Agriculture minister Lulama Xingwana resolved to launch a campaign to mobilise farmers to plant more wheat in SA at the recent AgriBEE Showcasing in Cape Town. She also pledged her department’s support to establish co-ops and bakeries in rural areas to help make food more affordable and accessible to rural communities. Dr Kobus Laubscher, general manager of Grain SA, said that a multi-dimensional approach would be needed to motivate wheat farmers to increase production, and that even then change will not happen over night.
“Farmers need to receive prices that reflect the high quality of their produce and need to be assured that these prices would remain profitable in the long run. There must be some form of protection against the dumping of cheap wheat in SA,” he said. In addition to this, government would have to help with research and development. “ There is currently no incentive for organisations to develop new seed cultivars and this has led to Monsanto withdrawing its wheat development programme. SA farmers need new wheat cultivars. We are falling behind other countries in terms of the development of new technologies to enhance wheat production and profitability,” Laubscher said. T he minister blamed biofuels for the sharp increase in staple foods such as wheat and maize, and emphasised that this is why the department decided not to include maize as feedstock for biofuel.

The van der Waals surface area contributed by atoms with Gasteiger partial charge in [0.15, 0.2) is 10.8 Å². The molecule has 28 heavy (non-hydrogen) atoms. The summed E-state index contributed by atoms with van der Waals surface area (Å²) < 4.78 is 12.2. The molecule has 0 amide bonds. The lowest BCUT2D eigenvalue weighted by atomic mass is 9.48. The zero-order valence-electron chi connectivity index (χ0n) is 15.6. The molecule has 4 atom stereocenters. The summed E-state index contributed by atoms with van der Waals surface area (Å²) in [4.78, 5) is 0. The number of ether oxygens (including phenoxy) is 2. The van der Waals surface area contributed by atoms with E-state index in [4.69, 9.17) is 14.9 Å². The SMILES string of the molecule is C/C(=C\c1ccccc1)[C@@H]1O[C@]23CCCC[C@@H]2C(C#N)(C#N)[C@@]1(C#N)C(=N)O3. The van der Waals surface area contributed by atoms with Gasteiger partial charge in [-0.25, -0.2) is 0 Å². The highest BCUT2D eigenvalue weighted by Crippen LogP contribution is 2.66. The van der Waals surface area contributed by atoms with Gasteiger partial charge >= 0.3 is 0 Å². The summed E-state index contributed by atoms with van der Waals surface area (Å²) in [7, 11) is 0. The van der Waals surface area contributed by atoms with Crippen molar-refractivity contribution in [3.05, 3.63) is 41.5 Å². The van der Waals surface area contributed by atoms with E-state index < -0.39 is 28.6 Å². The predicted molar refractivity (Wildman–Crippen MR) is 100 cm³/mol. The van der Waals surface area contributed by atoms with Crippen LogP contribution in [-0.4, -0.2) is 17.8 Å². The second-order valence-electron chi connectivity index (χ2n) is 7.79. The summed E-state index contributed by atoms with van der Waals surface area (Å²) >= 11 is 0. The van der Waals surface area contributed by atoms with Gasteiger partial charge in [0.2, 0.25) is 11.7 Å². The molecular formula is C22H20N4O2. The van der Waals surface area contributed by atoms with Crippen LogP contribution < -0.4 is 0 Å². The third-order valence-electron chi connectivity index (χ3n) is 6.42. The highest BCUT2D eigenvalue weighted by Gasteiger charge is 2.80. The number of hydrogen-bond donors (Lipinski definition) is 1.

Dr Laubscher said it is not the intention of Grain SA to compromise food security, but he pointed out that developing a new market through biofuel could actually help to alleviate market fluctuations. “Maize production is price sensitive. Once prices fall, farmers are quick to reduce hectares. This phenomenon might not be that strong if there is another market opportunity,” Laubscher said. Xingwana also voiced her concern over the lack of interest among the youth in agriculture. “There will be no food on the table in SA if young people are not trained and groomed in the agricultural industry,” she said, adding that the average age of farmers in is 55. “We have to lure our youth back to the lands, we have to show them that agriculture is not only about working hard in the sun and mud, but that there are more sexy options in the sector – such as making cheese, ice-cream, wine, beer or whiskey,” Xingwana said. – Glenneis Erasmus